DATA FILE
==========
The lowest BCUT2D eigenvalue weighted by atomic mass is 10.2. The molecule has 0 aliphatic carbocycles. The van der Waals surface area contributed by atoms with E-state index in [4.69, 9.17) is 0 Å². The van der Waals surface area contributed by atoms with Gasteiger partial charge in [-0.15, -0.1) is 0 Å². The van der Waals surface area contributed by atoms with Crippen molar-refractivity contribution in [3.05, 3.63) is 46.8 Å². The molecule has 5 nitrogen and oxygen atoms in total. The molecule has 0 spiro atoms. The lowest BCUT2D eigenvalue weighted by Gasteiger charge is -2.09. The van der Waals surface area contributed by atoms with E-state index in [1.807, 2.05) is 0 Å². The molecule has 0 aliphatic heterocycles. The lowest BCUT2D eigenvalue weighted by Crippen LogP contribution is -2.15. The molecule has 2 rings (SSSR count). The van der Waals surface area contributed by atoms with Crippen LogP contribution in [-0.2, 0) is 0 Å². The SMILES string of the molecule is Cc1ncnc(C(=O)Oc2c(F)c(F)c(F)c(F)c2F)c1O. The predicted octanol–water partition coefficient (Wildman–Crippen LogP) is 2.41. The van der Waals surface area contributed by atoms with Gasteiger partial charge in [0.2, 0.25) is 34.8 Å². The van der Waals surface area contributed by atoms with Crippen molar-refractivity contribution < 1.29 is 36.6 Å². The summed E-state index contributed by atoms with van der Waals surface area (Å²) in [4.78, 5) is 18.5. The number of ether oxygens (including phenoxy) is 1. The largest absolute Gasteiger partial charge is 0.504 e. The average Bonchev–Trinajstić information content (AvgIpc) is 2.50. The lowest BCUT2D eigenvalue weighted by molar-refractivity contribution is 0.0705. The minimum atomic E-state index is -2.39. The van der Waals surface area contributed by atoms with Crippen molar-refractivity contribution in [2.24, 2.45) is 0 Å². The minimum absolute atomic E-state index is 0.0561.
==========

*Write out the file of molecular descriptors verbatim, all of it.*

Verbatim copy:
The lowest BCUT2D eigenvalue weighted by atomic mass is 10.2. The molecule has 0 aliphatic carbocycles. The van der Waals surface area contributed by atoms with E-state index in [4.69, 9.17) is 0 Å². The van der Waals surface area contributed by atoms with Gasteiger partial charge in [-0.15, -0.1) is 0 Å². The van der Waals surface area contributed by atoms with Crippen molar-refractivity contribution in [3.05, 3.63) is 46.8 Å². The molecule has 5 nitrogen and oxygen atoms in total. The molecule has 0 spiro atoms. The lowest BCUT2D eigenvalue weighted by Gasteiger charge is -2.09. The van der Waals surface area contributed by atoms with E-state index in [1.807, 2.05) is 0 Å². The molecule has 0 aliphatic heterocycles. The lowest BCUT2D eigenvalue weighted by Crippen LogP contribution is -2.15. The molecule has 2 rings (SSSR count). The van der Waals surface area contributed by atoms with Crippen LogP contribution in [-0.2, 0) is 0 Å². The SMILES string of the molecule is Cc1ncnc(C(=O)Oc2c(F)c(F)c(F)c(F)c2F)c1O. The predicted octanol–water partition coefficient (Wildman–Crippen LogP) is 2.41. The van der Waals surface area contributed by atoms with Gasteiger partial charge in [0.2, 0.25) is 34.8 Å². The van der Waals surface area contributed by atoms with Crippen molar-refractivity contribution < 1.29 is 36.6 Å². The summed E-state index contributed by atoms with van der Waals surface area (Å²) in [4.78, 5) is 18.5. The number of ether oxygens (including phenoxy) is 1. The largest absolute Gasteiger partial charge is 0.504 e. The average Bonchev–Trinajstić information content (AvgIpc) is 2.50. The lowest BCUT2D eigenvalue weighted by molar-refractivity contribution is 0.0705. The minimum atomic E-state index is -2.39. The van der Waals surface area contributed by atoms with Crippen molar-refractivity contribution in [2.24, 2.45) is 0 Å². The minimum absolute atomic E-state index is 0.0561.